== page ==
Clarendon Hotel in Phoenix named Historic Site in Journalism
Christine Cordial, SPJ Program Coordinator, (317) 920-4788, email@example.com
Isaac Taylor, SPJ Communications Coordinator, (317) 920-4785, firstname.lastname@example.org
Update: This press release was updated on 9/07/2018.
INDIANAPOLIS — The Society of Professional Journalists has named the Clarendon Hotel in Phoenix as a Historic Site in Journalism.
After waiting in the lobby of the hotel for a source who never showed up, Don Bolles, a reporter for the Arizona Republic, was killed by a car bomb planted by organized crime families on June 13, 1976. “Bolles had barely begun pulling out of his parking space at the Hotel Clarendon in midtown Phoenix when a bomb ripped through the steel undercarriage of his compact car, shattering his body and sending him to the hospital,” Phil Boas, the Arizona Republics’ editorial page director, wrote in memory of Bolles.
The recent murder of five Capital Gazette employees makes Bolles’ story all the more relevant. It acts as a reminder that some who benefit from a lack of free speech would go to great lengths to silence the voiceless. Across the world, and recently in the United States, the premeditated murder of journalists has sparked widespread unity among the journalism community.
Joe Ferguson, president of the Arizona Press Club, wrote in support of the Clarendon Hotel, “The reaction from the journalism community was quick, where teams from across the country formed the Arizona Project on the basis of digging into the organized crime families that murdered Don Bolles.”
The goal of the Arizona Project, formed by a nationwide team of investigative reporters, was to complete Bolles’ reporting on organized crime. Their message: You might kill a journalist, but you won’t kill the story,” said Doug Haddix, executive director of Investigative Reporters and Editors, in his letter of support for the Clarendon Hotel.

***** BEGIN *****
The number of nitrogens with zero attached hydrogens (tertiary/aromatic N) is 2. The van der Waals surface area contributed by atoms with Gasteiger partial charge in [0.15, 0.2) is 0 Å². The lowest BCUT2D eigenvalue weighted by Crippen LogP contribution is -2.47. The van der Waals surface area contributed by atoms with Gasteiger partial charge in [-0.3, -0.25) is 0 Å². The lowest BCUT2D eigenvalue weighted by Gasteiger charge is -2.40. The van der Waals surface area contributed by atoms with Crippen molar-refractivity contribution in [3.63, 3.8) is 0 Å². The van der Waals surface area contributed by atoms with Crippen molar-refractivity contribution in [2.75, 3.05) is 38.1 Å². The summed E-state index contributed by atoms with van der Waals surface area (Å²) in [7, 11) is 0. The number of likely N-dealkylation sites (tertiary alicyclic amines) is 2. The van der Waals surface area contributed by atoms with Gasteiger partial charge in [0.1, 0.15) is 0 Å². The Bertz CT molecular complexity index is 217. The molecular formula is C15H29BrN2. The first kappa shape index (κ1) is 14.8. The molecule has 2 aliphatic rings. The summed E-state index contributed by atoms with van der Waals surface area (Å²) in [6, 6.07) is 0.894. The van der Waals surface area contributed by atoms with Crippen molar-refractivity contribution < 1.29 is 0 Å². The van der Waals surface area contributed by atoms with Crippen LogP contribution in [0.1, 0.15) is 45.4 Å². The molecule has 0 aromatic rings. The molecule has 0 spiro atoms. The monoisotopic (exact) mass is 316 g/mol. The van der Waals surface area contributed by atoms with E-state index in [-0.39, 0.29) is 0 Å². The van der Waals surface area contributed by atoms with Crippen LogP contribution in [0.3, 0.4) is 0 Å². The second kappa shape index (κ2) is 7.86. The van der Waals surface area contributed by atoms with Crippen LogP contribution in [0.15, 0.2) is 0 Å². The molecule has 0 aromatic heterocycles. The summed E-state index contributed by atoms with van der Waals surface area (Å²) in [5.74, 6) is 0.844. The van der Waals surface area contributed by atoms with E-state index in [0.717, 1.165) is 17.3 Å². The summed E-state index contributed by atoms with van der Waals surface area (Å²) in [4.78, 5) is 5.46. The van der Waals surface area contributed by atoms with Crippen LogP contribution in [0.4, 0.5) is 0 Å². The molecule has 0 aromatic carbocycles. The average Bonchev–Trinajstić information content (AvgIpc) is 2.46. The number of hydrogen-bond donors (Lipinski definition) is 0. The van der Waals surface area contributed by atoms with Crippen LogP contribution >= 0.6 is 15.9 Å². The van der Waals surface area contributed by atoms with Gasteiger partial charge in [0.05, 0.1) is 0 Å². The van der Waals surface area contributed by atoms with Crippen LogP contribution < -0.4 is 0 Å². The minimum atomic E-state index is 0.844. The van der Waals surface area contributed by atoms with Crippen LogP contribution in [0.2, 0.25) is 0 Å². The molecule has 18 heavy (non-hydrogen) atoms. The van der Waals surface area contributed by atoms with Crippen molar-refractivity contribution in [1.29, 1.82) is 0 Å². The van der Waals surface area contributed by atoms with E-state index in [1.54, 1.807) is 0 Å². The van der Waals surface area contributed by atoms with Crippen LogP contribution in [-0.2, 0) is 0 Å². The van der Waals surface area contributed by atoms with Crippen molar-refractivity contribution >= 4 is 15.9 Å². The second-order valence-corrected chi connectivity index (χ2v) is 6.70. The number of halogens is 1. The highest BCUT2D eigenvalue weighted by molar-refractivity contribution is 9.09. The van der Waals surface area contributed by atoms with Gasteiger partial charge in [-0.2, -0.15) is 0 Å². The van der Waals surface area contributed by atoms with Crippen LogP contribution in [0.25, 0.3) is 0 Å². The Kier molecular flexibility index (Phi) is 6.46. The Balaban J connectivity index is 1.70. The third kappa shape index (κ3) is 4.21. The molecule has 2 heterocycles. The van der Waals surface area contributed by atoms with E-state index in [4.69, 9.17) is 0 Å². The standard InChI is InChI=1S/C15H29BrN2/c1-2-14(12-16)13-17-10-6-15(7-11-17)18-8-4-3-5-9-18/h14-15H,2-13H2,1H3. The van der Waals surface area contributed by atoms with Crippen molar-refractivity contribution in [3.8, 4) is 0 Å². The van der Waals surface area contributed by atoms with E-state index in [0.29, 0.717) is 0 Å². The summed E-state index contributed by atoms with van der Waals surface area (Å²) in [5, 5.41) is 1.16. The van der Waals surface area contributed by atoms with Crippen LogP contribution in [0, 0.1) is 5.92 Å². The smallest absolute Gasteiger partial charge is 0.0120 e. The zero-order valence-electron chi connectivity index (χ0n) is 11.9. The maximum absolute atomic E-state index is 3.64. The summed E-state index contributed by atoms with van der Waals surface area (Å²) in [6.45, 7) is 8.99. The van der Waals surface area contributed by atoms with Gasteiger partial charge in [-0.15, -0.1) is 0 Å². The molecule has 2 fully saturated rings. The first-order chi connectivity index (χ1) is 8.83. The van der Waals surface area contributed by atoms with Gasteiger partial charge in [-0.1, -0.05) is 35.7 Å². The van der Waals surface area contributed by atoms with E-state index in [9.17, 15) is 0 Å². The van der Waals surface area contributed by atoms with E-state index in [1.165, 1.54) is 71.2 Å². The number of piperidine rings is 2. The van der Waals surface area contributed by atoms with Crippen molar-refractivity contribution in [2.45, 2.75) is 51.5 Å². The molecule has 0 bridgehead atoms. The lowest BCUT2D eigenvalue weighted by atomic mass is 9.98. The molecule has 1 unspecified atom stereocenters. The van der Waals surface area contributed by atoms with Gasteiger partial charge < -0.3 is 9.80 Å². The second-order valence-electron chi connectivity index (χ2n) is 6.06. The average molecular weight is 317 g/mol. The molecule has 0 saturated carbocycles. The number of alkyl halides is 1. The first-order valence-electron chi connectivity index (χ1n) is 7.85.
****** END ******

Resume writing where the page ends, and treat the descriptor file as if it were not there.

The Clarendon Hotel is more than a reminder of Bolles’ death, it is a monument of the unity that came from tragedy.
“[The Clarendon Hotel] is a significant setting in the history of American journalism, not only for the crime committed at that place, but for the strong, bold line American reporters drew there,” Boas wrote.
The SPJ Valley of the Sun Pro Chapter spearheaded the nomination effort, noting that the Clarendon Hotel represents a “sacred ground” for journalists. As chapter president Tim Eigo observed, “the hotel remains open and is committed to Don’s legacy. The owner, Ben Bethel, has long been a passionate advocate of telling Don’s story.” According to Eigo, recognizing the hotel as an SPJ Historic Site in Journalism helps to honor Bolles and “endorse the hotel’s longtime commitment to this important story.”
A bronze plaque will be placed inside the first floor of the Clarendon Hotel – an area already dedicated to Don Bolles’ history – to distinguish it as a National Historic Site in Journalism. See a complete list of past winners here.
SPJ promotes the free flow of information vital to informing citizens; works to inspire and educate the next generation of journalists; and fights to protect First Amendment guarantees of freedom of speech and press. Support excellent journalism and fight for your right to know. Become a member, give to the Legal Defense Fund, or give to the Sigma Delta Chi Foundation.